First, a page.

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Disappearing in silence

This post is written by conservation ecologist (and Natural High client) David O'Connor

"Giraffe are icons of Africa, found nowhere else. They are adored by children as toys and book characters. Giraffe are up there with elephants, rhinos, whales, and lions as wildlife dignitaries in the minds of the public. However, compared to those species, we know relatively little about giraffe. They are the forgotten megafauna.

For instance, we don’t fully understand how they herd and socialize with each other, they have fission-fusion assemblages, with individuals wandering in and out of groups seemingly willy-nilly, without anyone in charge.

We don’t know how they communicate, they are largely silent, but some researchers think they communicate infrasonically, we still don’t know why the long neck! In fact we aren’t sure on how many types of giraffe there are. Current consensus is that there are nine sub-species.

Here is what we do know. They are integral to their ecosystems, opening up habitat for other wildlife, spurring growth of new Acacia forage, pollinating, and dispersing seeds. They are an extremely important for savanna ecosystem functioning.

We also know that all the indicators are that giraffe are disappearing in silence. Overall, giraffe numbers have by 40% in just the last 15 years from 140,000 to an estimated 80,000 today.

Some types of giraffe are suffering more than others, there are only about 1,000 Rothschild’s giraffe left in the wild, and the reticulated giraffe numbers have drastically declined by over 80% over the last 15 years, with only 4,700 remaining.

At that rate they will be extinct by 2019. In fact, they will shortly be listed as CRITICALLY ENDANGERED.

There are several reasons, we think, for these declines. We need more data, but the suspected leading causes for the population decline are habitat loss and negative interactions with humans.

Specifically, the main threats are increased heavy poaching, habitat fragmentation, and loss of resources due to land degradation and possible competition with livestock (especially camels) for resources.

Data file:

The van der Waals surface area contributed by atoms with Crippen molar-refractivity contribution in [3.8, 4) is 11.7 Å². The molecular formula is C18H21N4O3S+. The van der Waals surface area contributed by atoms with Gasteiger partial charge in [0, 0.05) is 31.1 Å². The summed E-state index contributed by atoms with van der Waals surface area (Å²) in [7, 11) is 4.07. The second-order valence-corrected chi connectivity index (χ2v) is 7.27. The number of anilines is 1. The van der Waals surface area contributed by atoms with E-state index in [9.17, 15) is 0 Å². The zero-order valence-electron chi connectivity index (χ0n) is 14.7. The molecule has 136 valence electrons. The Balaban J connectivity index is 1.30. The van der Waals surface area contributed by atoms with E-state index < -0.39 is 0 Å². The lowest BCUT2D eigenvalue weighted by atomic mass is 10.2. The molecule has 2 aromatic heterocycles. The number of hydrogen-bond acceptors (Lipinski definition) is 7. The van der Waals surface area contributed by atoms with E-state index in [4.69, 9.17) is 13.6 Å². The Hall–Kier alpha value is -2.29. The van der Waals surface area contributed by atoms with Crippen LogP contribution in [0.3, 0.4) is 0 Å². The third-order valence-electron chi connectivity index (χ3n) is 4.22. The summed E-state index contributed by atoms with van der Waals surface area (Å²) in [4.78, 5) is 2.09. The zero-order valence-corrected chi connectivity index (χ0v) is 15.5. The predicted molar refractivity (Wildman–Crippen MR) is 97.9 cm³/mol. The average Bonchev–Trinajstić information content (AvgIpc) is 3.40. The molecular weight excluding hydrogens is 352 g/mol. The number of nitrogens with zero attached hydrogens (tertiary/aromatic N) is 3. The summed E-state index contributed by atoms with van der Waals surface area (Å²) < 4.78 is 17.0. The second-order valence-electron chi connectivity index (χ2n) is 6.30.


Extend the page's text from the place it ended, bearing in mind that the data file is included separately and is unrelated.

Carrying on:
We must act, and fast. For this reason, together with our partners and alongside pastoralists, we are harnessing our collective giraffe expertise to take up the fight against giraffe extinction.

We have developed a community-based research and conservation project that focuses on reticulated giraffe (Giraffa camelopardalis reticulata) in northern Kenya.

Our program has been developed with our partners the Giraffe Conservation Foundation and the West Gate Community Conservancy, a 40,350 ha Samburu community in the Ewaso-Ngiro system in northern Kenya.

We are piloting this two-year project community-driven conservation project in the heart of the reticulated giraffe’s range at West Gate Conservancy which is representative of pastoralist land use that exists across much of the reticulated giraffe’s range.

We will use novel socio-ecological approaches to contribute to a holistic understanding of giraffe ecology and the drivers of decline. You can watch a video on the project here and find an overview of it here

Reticulated giraffe are slipping away in silence, but we can help prevent their disappearance by acting swiftly, and by using collaborative, localized, multi-pronged conservation initiatives that are developed in concert with the communities who will ultimately determine the fate of these magnificent, graceful creatures, the very watchtowers of the savanna.

Please help support our work here, all contributions go directly to on the groundwork in Kenya, and U.S.-based contributions are tax-deductible. 100% of all funding raised goes to on-the-ground work in Kenya."

If you'd like to help David raise $60,000 for the Giraffe Conservation Foundation, please take a look at his Crowdrise page

Posted by: Alex

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